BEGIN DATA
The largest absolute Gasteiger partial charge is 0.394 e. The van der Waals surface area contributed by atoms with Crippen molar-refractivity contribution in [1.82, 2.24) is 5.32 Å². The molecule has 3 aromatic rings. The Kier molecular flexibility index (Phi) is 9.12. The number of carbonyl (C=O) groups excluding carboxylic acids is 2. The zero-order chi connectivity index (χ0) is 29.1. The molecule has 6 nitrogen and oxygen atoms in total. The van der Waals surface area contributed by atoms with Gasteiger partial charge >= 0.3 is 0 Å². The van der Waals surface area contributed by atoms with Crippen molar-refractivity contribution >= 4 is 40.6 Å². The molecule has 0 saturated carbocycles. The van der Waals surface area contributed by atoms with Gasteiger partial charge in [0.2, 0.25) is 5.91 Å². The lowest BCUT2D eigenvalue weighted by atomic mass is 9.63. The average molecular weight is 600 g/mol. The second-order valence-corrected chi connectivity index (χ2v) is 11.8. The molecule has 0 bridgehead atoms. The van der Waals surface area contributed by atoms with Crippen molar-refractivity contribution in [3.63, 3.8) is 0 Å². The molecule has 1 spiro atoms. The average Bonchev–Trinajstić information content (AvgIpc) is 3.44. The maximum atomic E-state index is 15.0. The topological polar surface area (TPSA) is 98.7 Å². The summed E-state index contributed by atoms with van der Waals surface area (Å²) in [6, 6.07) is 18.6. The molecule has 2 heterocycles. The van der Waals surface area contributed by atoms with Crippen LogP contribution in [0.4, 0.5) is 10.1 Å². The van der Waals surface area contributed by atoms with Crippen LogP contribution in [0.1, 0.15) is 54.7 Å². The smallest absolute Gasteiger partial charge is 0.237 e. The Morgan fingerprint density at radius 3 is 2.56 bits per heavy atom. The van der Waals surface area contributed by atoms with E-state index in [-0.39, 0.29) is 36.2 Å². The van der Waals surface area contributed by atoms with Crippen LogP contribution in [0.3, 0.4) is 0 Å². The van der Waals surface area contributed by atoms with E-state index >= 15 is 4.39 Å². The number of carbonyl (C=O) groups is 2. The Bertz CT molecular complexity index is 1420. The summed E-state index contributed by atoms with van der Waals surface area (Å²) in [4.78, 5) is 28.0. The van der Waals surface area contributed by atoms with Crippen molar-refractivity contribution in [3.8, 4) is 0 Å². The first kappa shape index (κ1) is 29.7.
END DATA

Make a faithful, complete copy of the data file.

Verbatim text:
The largest absolute Gasteiger partial charge is 0.394 e. The van der Waals surface area contributed by atoms with Crippen molar-refractivity contribution in [1.82, 2.24) is 5.32 Å². The molecule has 3 aromatic rings. The Kier molecular flexibility index (Phi) is 9.12. The number of carbonyl (C=O) groups excluding carboxylic acids is 2. The zero-order chi connectivity index (χ0) is 29.1. The molecule has 6 nitrogen and oxygen atoms in total. The van der Waals surface area contributed by atoms with Gasteiger partial charge >= 0.3 is 0 Å². The van der Waals surface area contributed by atoms with Crippen molar-refractivity contribution >= 4 is 40.6 Å². The molecule has 0 saturated carbocycles. The van der Waals surface area contributed by atoms with Gasteiger partial charge in [0.2, 0.25) is 5.91 Å². The lowest BCUT2D eigenvalue weighted by atomic mass is 9.63. The average molecular weight is 600 g/mol. The second-order valence-corrected chi connectivity index (χ2v) is 11.8. The molecule has 0 bridgehead atoms. The van der Waals surface area contributed by atoms with Crippen molar-refractivity contribution in [3.63, 3.8) is 0 Å². The molecule has 1 spiro atoms. The average Bonchev–Trinajstić information content (AvgIpc) is 3.44. The maximum atomic E-state index is 15.0. The topological polar surface area (TPSA) is 98.7 Å². The summed E-state index contributed by atoms with van der Waals surface area (Å²) in [6, 6.07) is 18.6. The molecule has 2 heterocycles. The van der Waals surface area contributed by atoms with Crippen LogP contribution in [0.4, 0.5) is 10.1 Å². The van der Waals surface area contributed by atoms with Crippen LogP contribution in [0.1, 0.15) is 54.7 Å². The smallest absolute Gasteiger partial charge is 0.237 e. The Morgan fingerprint density at radius 3 is 2.56 bits per heavy atom. The van der Waals surface area contributed by atoms with E-state index in [-0.39, 0.29) is 36.2 Å². The van der Waals surface area contributed by atoms with Crippen LogP contribution in [0.3, 0.4) is 0 Å². The van der Waals surface area contributed by atoms with E-state index >= 15 is 4.39 Å². The number of carbonyl (C=O) groups is 2. The Bertz CT molecular complexity index is 1420. The summed E-state index contributed by atoms with van der Waals surface area (Å²) in [4.78, 5) is 28.0. The van der Waals surface area contributed by atoms with Crippen molar-refractivity contribution in [3.8, 4) is 0 Å². The first kappa shape index (κ1) is 29.7.